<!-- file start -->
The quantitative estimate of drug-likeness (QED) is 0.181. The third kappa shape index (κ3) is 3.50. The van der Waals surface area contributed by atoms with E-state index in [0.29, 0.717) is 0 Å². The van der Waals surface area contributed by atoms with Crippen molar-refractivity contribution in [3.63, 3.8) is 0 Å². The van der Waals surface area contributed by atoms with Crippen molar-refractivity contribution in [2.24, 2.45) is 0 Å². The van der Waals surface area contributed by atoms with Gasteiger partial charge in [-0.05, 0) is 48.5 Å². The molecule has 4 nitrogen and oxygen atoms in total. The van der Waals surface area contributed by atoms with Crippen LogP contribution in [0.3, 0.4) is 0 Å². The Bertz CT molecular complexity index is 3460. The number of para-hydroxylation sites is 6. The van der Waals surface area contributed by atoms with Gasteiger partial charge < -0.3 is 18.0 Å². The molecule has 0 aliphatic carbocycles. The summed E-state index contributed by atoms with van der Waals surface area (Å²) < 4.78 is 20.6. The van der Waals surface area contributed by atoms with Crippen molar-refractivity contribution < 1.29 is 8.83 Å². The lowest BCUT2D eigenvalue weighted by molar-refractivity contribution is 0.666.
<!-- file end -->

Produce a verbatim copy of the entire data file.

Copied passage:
The quantitative estimate of drug-likeness (QED) is 0.181. The third kappa shape index (κ3) is 3.50. The van der Waals surface area contributed by atoms with E-state index in [0.29, 0.717) is 0 Å². The van der Waals surface area contributed by atoms with Crippen molar-refractivity contribution in [3.63, 3.8) is 0 Å². The van der Waals surface area contributed by atoms with Crippen molar-refractivity contribution in [2.24, 2.45) is 0 Å². The van der Waals surface area contributed by atoms with Gasteiger partial charge in [-0.05, 0) is 48.5 Å². The molecule has 4 nitrogen and oxygen atoms in total. The van der Waals surface area contributed by atoms with Crippen LogP contribution in [0.3, 0.4) is 0 Å². The Bertz CT molecular complexity index is 3460. The number of para-hydroxylation sites is 6. The van der Waals surface area contributed by atoms with Gasteiger partial charge < -0.3 is 18.0 Å². The molecule has 0 aliphatic carbocycles. The summed E-state index contributed by atoms with van der Waals surface area (Å²) < 4.78 is 20.6. The van der Waals surface area contributed by atoms with Crippen molar-refractivity contribution < 1.29 is 8.83 Å². The lowest BCUT2D eigenvalue weighted by molar-refractivity contribution is 0.666.